Oysters—They’re Not Just for Rockefellers
It’s a nice fringe benefit, having the world’s second-largest ocean in your backyard. And even better when that ocean is home to some of the best sustainable food on the planet. Take oysters, for one … although oyster lovers are inclined to indulge in a significantly higher number.
Because of the relatively chilly water in the depths off the Maine coast, the local wild oyster population does not reproduce in great numbers. But Maine’s inner coastal waters provide excellent conditions, with all the creature comforts to make a farm-grown Maine oyster as happy as a … well, we’ll get to that other sea creature later.
So what exactly makes Maine oysters so special, other than the honest, friendly personalities they have in common with all native Mainers? The husband and wife team of Eric Horne and Valy Steverlynck weighed in on the subject. Their company, Maine Oysters, Inc., harvests between 200 and 250 thousand oysters in a good year. Known by the name Flying Point Oysters, their varietal, like oysters from Maine’s 56 other oyster farms, features its own distinctive taste and texture profile, a function of the specific waters in which the oysters are grown.
Flying Point Oysters, as Eric Horne described them, are known for their complex flavor with a hint of saltiness and a pronounced sweetness.
“It’s analogous to wine coming from different parts of a state or country,” he explained. “When people are out enjoying oysters, it’s really fun to try oysters from different locations.”
Valy was quick to add, “Because the oysters in Maine grow more slowly (due to the coldness of the water), they are a lot thicker and have much more meat inside the shell. They have incredible amounts of protein and very little fat. So they’re a very healthy source of protein.”
While Maine oysters are known for their high quality and boutique nature, the flourishing industry is steadily increasing the supply, and—not surprisingly—the demand at area restaurants and oyster bars. As those who’ve had the happy experience will tell you, once you’ve tasted a Maine oyster, you’re pretty much hooked. Or, as is more apropos, comfortably netted.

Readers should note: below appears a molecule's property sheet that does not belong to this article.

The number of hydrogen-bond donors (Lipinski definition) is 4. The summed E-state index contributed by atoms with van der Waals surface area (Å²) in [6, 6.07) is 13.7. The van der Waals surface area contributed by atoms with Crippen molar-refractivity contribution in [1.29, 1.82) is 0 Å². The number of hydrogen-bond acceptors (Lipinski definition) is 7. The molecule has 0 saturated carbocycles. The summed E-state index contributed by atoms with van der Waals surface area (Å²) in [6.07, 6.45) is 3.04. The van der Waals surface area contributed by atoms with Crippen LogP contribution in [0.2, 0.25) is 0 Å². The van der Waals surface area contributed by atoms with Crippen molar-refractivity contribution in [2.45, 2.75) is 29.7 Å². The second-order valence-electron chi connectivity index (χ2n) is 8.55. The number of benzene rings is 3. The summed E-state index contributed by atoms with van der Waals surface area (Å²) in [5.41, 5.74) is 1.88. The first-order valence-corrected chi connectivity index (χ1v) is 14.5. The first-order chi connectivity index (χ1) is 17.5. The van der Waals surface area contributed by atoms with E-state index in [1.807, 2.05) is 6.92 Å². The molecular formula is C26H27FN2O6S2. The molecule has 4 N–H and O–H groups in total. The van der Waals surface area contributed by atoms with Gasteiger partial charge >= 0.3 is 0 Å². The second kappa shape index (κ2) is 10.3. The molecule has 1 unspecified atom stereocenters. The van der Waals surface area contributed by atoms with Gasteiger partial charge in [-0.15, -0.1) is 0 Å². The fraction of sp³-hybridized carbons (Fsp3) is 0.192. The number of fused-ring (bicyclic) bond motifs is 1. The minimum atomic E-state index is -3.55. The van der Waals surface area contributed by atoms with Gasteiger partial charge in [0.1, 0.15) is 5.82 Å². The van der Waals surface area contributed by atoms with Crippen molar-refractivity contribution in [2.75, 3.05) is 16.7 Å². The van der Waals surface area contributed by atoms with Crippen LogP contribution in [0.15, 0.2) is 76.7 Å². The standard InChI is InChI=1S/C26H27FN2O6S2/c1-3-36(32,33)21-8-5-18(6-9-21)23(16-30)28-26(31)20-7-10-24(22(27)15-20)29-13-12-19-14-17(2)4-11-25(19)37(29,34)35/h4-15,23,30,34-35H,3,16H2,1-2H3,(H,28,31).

A Little Kelp from Our Friends
It doesn’t take an ex-Beatle to know that an octopus’ garden is going to feature some fabulous seaweed. However, harvesting the delicious, nutritious bounty from Maine’s big blue garden requires more than tentacles. As the folks who run Maine Coast Sea Vegetables will tell you, it takes many hands, and as many hours as there are in a day. But Linnette and Shep Erhart were up to the challenge when they created their business over a pot of seaweed miso soup featuring newly harvested alaria fronds.
It was 1971, the first year of life for the little company that could, and, working as a team of two, Linnette and Shep produced 200 pounds of seaweed for market. While founded on the idea of harvesting wild seaweeds, Maine Coast Sea Vegetables is now part of the growing number of seaweed farmers along Maine’s coast. In fact, Maine has the largest number of seaweed farms of any state in the country.
Today, Maine Coast Sea Vegetables has grown to 40 employees generating upward of 100,000 pounds of product each year. There is also a year-round crew of 18 at the company’s Franklin, Maine, facility who prepare the sea veggies for market and, ultimately, the cutting boards, stovetops and tables of homes and restaurants throughout Maine, the U.S. and foreign markets.
Foreign markets were hip to the benefits of seaweed long before they were known as foreign markets. In Japan, Korea and China, seaweed has been a standard part of the diet since prehistoric times. Kelps have been consumed since the 5th century in Japan and China. Today, chefs around the world are finding creative ways to prepare and serve these nutrient-rich sea vegetables. And while all that leafy bounty continues to grow in the ocean, the above-water growth in its popularity can be seen not just in fancy American eateries but on dining room tables from sea to shining, well, you know.
Mainers will proudly inform you that one of the best ways to experience our organically certified varieties of alaria, dulse, kelp, laver, sea lettuce, Irish moss, rockweed and bladderwrack is right here at any of the exceptional establishments that fly the flag of the sea-to-table movement. Of course, the root of that movement is stewardship. In other words, a mutually rewarding relationship between people and the sea.
Linnette and Shep Erhart are among Maine’s proud practitioners. As their Principles and Practices credo states: “We understand that these gifts from the sea come with the responsibility to maintain sustainable practices in harvesting, processing and merchandising—leaving more than we harvest, producing more than we consume, and giving back more than we take.”
Definitely words to plant, nurture, harvest and live by.